Monday, April 9, 2012

Homeschooling Methods: Charlotte Mason

The Charlotte Mason method attracts many homeschoolers because of its gentle approach. Charlotte Mason lived at the turned of the century in England and taught teachers to use her method. This method has become a popular method for home schools. It focues on such things a forming good habits, nature study, short lessons, narration and inspiring literature.

Charlotte Mason teaches that "habit, in the hands of the mother, is as his wheel to the potter, his knife to the carver - the instrument by means of which she turns out the design she has already conceived in her brain. She instructs in a gentle approach to training a child. For instances there is one example in her books where the mother says to her son that she will be helping him remember to close the door when he goes out. Of course it doesn't take long before she has the opportunity to do this. He leaves the door open and she gently - without nagging - calls him back and reminds him to close the door. When this approach is used consistently it can be a positive approach to helping children learn habits that will serve them well for a lifetime.

In nature study Charlotte Mason encourages the keeping of a notebook where you record nature. This can be done by drawing, painting and writing. Nature walks and observance of the world around us are encouraged.

Narration helps to form the habit of listening. When a child is young you may read a story to them and then ask them to tell you about what you just read to them. If you have several children they can all participate in narrating vocally, perhaps beginning with the youngest who is still learning. Older children should also be expected to do written narrations of what they've listened, read or observed.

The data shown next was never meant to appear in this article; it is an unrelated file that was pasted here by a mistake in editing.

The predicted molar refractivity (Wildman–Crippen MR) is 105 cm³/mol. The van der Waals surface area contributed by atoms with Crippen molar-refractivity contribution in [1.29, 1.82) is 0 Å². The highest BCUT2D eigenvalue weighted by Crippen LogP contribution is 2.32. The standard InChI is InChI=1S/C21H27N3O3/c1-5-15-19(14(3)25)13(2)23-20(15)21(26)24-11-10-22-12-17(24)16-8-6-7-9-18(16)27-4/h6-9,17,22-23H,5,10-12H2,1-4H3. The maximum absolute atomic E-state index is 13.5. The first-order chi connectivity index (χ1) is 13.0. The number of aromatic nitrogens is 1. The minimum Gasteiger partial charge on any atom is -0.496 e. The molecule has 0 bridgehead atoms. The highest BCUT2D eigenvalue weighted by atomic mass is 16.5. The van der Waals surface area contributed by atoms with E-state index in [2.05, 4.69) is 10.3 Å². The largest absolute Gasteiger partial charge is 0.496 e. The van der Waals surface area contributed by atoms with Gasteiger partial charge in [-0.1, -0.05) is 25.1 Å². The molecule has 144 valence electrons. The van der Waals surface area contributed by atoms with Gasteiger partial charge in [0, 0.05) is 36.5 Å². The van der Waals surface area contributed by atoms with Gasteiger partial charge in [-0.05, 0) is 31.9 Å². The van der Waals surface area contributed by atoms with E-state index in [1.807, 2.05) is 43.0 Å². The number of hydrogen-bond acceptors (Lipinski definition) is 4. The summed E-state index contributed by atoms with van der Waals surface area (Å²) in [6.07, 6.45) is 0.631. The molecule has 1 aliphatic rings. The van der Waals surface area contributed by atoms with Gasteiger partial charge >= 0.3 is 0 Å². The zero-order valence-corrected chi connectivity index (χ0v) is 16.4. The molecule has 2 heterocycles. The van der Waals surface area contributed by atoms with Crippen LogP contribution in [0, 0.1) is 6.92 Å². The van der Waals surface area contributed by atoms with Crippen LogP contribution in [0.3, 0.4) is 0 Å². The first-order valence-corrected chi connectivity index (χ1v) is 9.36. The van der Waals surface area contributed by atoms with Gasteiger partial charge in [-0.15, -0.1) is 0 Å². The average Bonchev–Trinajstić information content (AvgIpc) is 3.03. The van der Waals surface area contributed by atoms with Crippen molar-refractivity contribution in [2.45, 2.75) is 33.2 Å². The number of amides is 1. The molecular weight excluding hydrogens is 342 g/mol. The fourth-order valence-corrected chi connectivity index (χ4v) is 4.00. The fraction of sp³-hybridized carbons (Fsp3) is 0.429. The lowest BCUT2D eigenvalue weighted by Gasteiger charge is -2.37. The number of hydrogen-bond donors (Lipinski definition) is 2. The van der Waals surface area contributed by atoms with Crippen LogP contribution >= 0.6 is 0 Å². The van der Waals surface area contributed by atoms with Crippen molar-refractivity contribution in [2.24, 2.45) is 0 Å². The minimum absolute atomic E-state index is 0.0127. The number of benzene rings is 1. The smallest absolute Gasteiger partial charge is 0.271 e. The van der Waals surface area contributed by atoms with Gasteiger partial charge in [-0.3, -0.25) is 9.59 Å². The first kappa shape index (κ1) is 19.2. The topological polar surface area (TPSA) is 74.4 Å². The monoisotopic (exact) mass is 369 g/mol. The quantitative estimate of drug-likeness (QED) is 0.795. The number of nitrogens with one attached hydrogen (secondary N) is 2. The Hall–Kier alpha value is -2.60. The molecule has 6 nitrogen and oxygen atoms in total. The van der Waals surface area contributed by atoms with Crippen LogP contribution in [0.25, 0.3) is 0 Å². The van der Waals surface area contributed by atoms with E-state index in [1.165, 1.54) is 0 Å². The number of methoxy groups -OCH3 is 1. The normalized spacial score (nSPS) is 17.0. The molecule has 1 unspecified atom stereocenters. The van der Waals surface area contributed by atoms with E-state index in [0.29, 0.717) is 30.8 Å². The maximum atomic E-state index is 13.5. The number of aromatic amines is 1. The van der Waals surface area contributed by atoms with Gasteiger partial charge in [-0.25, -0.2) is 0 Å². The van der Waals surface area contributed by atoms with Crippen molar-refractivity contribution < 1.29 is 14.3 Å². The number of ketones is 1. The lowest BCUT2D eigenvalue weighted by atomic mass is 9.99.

Inspiring literature, as stated in my last post, should be part of any homeschooling method. Charlotte Mason calls them living books. She stresses that children should never read twaddle.

To describe her approach to education Charlotte Mason said, "Education is an atmosphere, a discipline, a life."

This method is lacking in drill and may work less effectively for teens. It can lead into the Classical method easily.

There are many resources for this popluar homeschooling method. Listed below are some of them:

  • A Charlotte Mason Education by Catherine Levinson
  • More Charlotte Mason Education by Catherine Levinson
  • A Literary Education by Catherine Levinson
  • Charlotte Mason Study Guide by Penny Gardner
  • Wild Days: Creating Discovery Journals by Karen Skidmore Rackliffe
  • A Charlotte Mason Companion: Personal Reflections on the Gentle Art of Learning by Karen Andreola
  • Charlotte Mason't Original Homeschooling Series by Charlotte M. Mason

Saturday, April 7, 2012

Homeschooling Methods: Classical Education

There has sometimes been confusion about what Classical Education is. Some assume it only means that you include the classics as part of your curriculum. Hopefully, every homeschooler does this since it is an important element of every successful method of homeschooling. Classical Education is a little more detailed in its description than this though.

Classical Education depends on three stages of learning referred to as the Trivium. In each stage the student learns material suited to their mental developments. When they are young they memorize easily but are not ready to apply what they learn until they reach the third stage. As with many methods, there are various approaches to Classical Education, and customizing it to fit the needs of your family may make it a fit for you. Using this method, your child can get a solid liberal arts education.

The three stages:

Grammar Stage - This stage generally includes students from ages 5 to 10, although this can be a bit flexible according the individual development of your child. In this stage they easily memorize and mimic what you teach. This is a time to drill all those math facts and lists of cool science stuff. It's a great time to be playing file folder games and other hands on memorization tools that will help them gather and memorize all the helpful information they can. It's a wonderful time to be memorizing scriptures. Some of what they are memorizing may not even make complete sense to them at this stage, but later it will.